Weight loss is a tricky business. There’s an endless array of weight loss pills, drinks and shakes that claim to help you shed pounds rapidly and look amazing in no time at all.
The sad truth is that many of these are just marketing hype (not all). Unless they can back it up with solid research, chances are they don’t work well.
In fact, scientists and doctors agree that losing weight fast is not healthy and can cause you to gain more weight than before. That’s why they recommend a steady rate of 2 pounds a week.
With that said, there are ways to help support healthy weight management. And if you want to lose weight in the long term, that’s where probiotics can help!
Although often available in a capsule form, probiotics are a dietary supplement and not a weight loss pill. Contained inside probiotics are live microorganisms that can provide numerous health benefits to the human body. Either when consumed in food or as a supplement.
Furthermore, substantial research shows that gut microbiota plays a major role in weight management. Keeping gut microbiota healthy and in balance is key to maintaining a healthy weight.
Gut microbes have an influence on whether certain people are predisposed to be obese or slim. It appears that the fewer species an individual has in their gut, the fatter they are likely to be.
Studies comparing lean people with obese people found significant difference in levels of gut bacteria. Slim people were found to have vast numbers of different species of bacteria,
particularly the types that help to break down bulky plant fibers and complex starches.
These are foods that provide the body with an extra source of energy. Obese people, however, had fewer species of bacteria in their gut. This suggests that they feel less satisfied after eating, and also draw less energy from their food, which in turn causes them to eat more.
Another interesting finding is the effect that bacteria has on hormones. Certain types of bacteria modulate the levels of ‘hunger-stimulating’ hormones in the body (known as ghrelin). Eating a high-fat diet causes the bacteria in the gut to produce more acetate, which in turn increases the production of insulin.
Insulin promotes the storage of calories, as well as the production of ghrelin. Studies in rats have found that those with with higher levels of acetate tend to eat more and are at a higher risk of becoming obese.
With this research in mind, let’s now take a look at how probiotics can play a key role in weight loss.
There is good evidence to suggest that certain strains of probiotics can not only kick-start weight loss, but help you to keep it off.
In a study published in the British Journal of Nutrition, a team of researchers investigated the effects of probiotic supplementation on a group of 125 overweight men and women. Half of the subjects were given a daily probiotic supplement containing Lactobacillus rhamnosus, while the other half took a placebo. All of the subjects underwent a weight loss program for 12 weeks, followed by a 12-week maintenance program.
The results of the study were amazing – especially for women! The women taking the probiotic supplement showed an average weight loss of 4.4kg, while the women receiving the placebo lost only 2.6kg. The effects continued after the 12-week maintenance period, with the women in the probiotic group going on to lose more weight, while the women in the placebo group did not. By the end of the study, the women taking the probiotic supplement had lost an average of 5.2kg each.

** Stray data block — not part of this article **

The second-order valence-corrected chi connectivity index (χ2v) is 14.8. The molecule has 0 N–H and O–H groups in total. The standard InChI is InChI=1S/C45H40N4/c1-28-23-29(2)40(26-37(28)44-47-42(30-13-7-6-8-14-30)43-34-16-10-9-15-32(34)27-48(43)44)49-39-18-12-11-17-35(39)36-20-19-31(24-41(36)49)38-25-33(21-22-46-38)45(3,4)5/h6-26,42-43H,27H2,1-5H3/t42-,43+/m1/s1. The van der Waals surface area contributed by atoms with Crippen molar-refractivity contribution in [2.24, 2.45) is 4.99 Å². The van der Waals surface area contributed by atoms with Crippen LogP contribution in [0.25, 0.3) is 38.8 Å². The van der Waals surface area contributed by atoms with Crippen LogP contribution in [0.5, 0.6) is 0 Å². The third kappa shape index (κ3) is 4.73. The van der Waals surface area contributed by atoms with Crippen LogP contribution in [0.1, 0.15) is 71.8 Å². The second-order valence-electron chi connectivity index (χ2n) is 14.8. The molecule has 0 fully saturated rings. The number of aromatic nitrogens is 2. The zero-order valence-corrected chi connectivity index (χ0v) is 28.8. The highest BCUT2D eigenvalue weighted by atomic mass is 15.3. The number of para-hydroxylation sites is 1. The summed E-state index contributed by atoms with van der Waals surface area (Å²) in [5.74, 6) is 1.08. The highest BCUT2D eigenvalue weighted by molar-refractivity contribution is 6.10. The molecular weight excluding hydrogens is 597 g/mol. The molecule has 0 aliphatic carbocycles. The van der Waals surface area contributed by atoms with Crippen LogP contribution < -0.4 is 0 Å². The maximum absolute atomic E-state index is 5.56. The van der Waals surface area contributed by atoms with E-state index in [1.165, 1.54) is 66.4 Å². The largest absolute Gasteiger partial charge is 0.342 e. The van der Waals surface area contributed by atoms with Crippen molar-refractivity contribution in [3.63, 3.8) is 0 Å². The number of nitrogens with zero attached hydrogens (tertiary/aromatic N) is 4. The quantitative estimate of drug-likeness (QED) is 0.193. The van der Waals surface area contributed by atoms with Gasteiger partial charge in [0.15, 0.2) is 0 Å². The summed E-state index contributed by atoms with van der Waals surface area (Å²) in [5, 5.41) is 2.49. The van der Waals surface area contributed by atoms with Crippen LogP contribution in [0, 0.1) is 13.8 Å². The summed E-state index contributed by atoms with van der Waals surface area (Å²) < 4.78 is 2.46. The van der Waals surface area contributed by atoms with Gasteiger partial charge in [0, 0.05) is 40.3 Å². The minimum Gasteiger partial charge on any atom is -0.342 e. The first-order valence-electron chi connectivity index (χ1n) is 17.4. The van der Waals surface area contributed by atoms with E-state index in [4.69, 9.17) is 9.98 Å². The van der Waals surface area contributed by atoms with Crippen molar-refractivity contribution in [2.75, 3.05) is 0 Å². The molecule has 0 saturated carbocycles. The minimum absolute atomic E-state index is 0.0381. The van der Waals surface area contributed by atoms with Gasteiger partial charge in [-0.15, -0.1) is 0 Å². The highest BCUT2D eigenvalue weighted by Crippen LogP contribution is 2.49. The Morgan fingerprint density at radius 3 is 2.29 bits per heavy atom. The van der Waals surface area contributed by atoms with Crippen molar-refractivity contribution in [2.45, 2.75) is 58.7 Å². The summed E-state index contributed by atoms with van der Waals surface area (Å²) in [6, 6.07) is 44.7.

That means that the women taking probiotics lost twice as much weight as the women taking the placebo.
Interestingly, there were no differences in weight loss among the male groups. The researchers concluded that this may have been because the study period wasn’t long enough to see meaningful results.
Scientists have long known that gut microbiota and metabolism are intrinsically linked, especially when it comes to obesity. A number of studies have shown that the gut microbiota of obese people is vastly different from those who are a healthy weight. Imbalances in these intestinal bacteria – such as in the case of dysbiosis, are believed to be a major player in the risk factors for obesity.
It’s believed that this difference is in part due to diet. Regular consumption of foods that are high in fat and sugar – and low in fiber – are a major contributor to poor gut bacteria and dysbiosis. An interesting study on overweight adolescents showed that certain strains of probiotics and an associated IgA (white blood cell) response contributed to weight loss.
This was particularly effective when additional lifestyle changes were made, such as healthy diet and exercise. Researchers suggested that healthy diet and consumption of probiotics had a positive effect on weight loss. And also improving immune system health.
Adding probiotics to the daily diet has a variety of biochemical effects on the body, as well as in the gut.
In a Swiss study involving mice, scientists observed the effects of two different types of probiotic drink. The mice had been transplanted with human gut microbes. After comparing the levels of certain metabolites in the liver, blood and urine of the mice, it was found that those treated with probiotics showed marked differences in the way they metabolised bile acids.
Bile acids are made by the liver and work to break down fats in the upper gut. The study showed that probiotics may be able to influence the way in which these bile acids are metabolised, which spells possibilities for how humans can change their metabolic function and efficiency.
Interestingly, the metabolic effects differed significantly between the two probiotic strains, Lactobacillus paracasei and Lactobacillus rhamnosus. More research is pending.
Candida albicans overgrowth – also known as Candidiasis – is a condition in which potentially harmful yeast cells proliferate in the gut, causing an imbalance of unhealthy bacteria. Although many species of the Candida yeast are harmless and live naturally within the gut, the overgrowth of the Candida albicans species disrupts a number of bodily functions.